- Trade is zero-sum and the USA is losing the race. The losers (drained by import competition and the overseas relocation of industry) suffer de-industrialization and the extinction of job opportunities. In his inaugural presidential address, Trump talked about the carnage suffered by American workers because of international trade and offshoring, and asserted that protection can lead to prosperity (White House, 2017).
- Reducing/eliminating the trade deficit is the end goal of trade policy. Asserting that GDP expansion is driven by the growth in consumption, investment, government spending, and net exports, Trump’s trade advisors (Navarro & Ross, 2016) conclude that when a country imports more than it exports it lowers its economic growth.9
- A shift in priorities/resources from governance to enforcement, from rules to results. The American trade deficit reflects both flawed trade agreements and rampant cheating by US trade partners. Therefore, enforcement of trade disciplines will be pursued with renewed vigor. Signaling a potential return to a results-oriented trade policy, Trump’s trade advisors hinted at “automatic triggers” to reopen trade agreements if the bilateral trade deficit expands (Mufson, 2017).
- A preference for bilateral negotiations over multilateral deals. The preference for one-on-one negotiations comes from the notion that bilateral talks enhance American bargaining advantage as the largest consumer market. It also underscores that rulemaking is not at the heart of the trade strategy since multiparty deals are much better suited for dissemination of standards.
- The renationalization of manufacturing is a desirable/achievable goal. The goal is not only to revive industries in decline (such as coal and steel) but also to return to the homeland advanced manufacturing that currently operates across the global supply chain (Donnan, 2017).
- The comeback of unilateralism. In Trump’s trade circles, there is deep skepticism toward the value of the WTO to advance US interests. During the presidential campaign, Trump alluded to the possible withdrawal from the multilateral trading body. Trump’s trade advisors have complained that the one country, one vote rule violates US sovereignty because it gives equal weight to nations of disproportionate economic power (Navarro & Ross, 2016, p. 12). The first trade policy report from the Office of the US Trade Representative to Congress under the Trump administration admonishes that the US may not abide by a negative finding from a WTO dispute settlement panel if it considers it runs counter to its sovereignty. And it goes on to emphasize the value of US trade laws, including section 301 (permitting the unilateral imposition of sanctions on countries deemed to engage in unfair trading practices), to aggressively “encourage true market competition” (Office of the United States Trade Representative, 2017, p. 4).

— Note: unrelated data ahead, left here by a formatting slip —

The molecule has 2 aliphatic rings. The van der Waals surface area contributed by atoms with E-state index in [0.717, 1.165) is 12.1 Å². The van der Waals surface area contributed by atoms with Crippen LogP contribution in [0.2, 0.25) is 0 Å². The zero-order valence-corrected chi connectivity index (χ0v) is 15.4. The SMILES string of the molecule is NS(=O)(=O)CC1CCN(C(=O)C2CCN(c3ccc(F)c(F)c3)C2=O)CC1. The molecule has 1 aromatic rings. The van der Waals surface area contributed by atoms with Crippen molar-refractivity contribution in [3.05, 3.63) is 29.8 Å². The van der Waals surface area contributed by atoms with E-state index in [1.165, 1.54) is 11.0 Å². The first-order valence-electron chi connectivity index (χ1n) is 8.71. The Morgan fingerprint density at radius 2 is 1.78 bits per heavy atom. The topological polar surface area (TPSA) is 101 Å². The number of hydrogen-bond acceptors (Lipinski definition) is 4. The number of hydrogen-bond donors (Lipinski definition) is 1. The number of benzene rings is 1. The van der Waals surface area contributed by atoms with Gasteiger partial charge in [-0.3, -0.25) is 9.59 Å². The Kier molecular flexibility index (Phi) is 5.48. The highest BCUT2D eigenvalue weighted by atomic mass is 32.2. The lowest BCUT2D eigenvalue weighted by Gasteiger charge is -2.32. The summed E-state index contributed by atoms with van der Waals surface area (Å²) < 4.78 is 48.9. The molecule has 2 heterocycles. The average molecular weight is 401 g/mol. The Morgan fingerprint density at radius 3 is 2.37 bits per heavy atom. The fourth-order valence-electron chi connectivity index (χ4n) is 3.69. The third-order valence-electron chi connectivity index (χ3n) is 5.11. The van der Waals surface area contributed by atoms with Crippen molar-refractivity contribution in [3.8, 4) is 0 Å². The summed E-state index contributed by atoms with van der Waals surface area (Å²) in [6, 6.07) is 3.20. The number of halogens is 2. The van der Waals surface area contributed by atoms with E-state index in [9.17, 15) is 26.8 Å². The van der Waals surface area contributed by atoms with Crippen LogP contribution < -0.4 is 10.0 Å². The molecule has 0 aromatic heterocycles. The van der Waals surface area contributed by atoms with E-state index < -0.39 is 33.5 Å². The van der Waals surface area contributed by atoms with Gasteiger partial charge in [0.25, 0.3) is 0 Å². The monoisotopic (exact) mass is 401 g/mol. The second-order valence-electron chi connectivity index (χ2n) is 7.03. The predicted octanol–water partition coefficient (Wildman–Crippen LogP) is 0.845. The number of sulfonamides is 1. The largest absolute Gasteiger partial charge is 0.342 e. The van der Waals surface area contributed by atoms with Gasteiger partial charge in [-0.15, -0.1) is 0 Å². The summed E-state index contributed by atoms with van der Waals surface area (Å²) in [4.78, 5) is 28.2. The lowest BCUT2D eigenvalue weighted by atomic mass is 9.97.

Importantly, the list above is a composite of the Trump administration trade rhetoric, which is yet to be operationalized into policy. The extent to which these precepts infuse actual trade initiatives will hinge on a number of factors: the buy-in or pushback from Congress, the mobilization of the private sector, and the responses from trading partners (Dadush, 2017). But one major decision has already been implemented – withdrawal from the TPP – which directly impinges on the core initiative of Abenomics’ trade policy.
5 Reassessing Japan’s Trade Choices for the Future
The recalibration of Japan’s trade strategy must factor in significant trends in the new environment: the abdication of US leadership in advocating multilateral trade frameworks, the slowdown of international trade (with the added headwind of policy uncertainty), and the potential escalation of protectionism.10This would mark a shift from the existing trend among G20 countries of relying on WTO legal restrictive measures (e.g. anti-dumping) to the cascading effects of retaliation to a large country’s overtly discriminatory policies, such as punitive tariffs, extensive buy national clauses, border taxes imposed on companies that outsource production, or import restrictions on products such as steel and aluminum on national security grounds.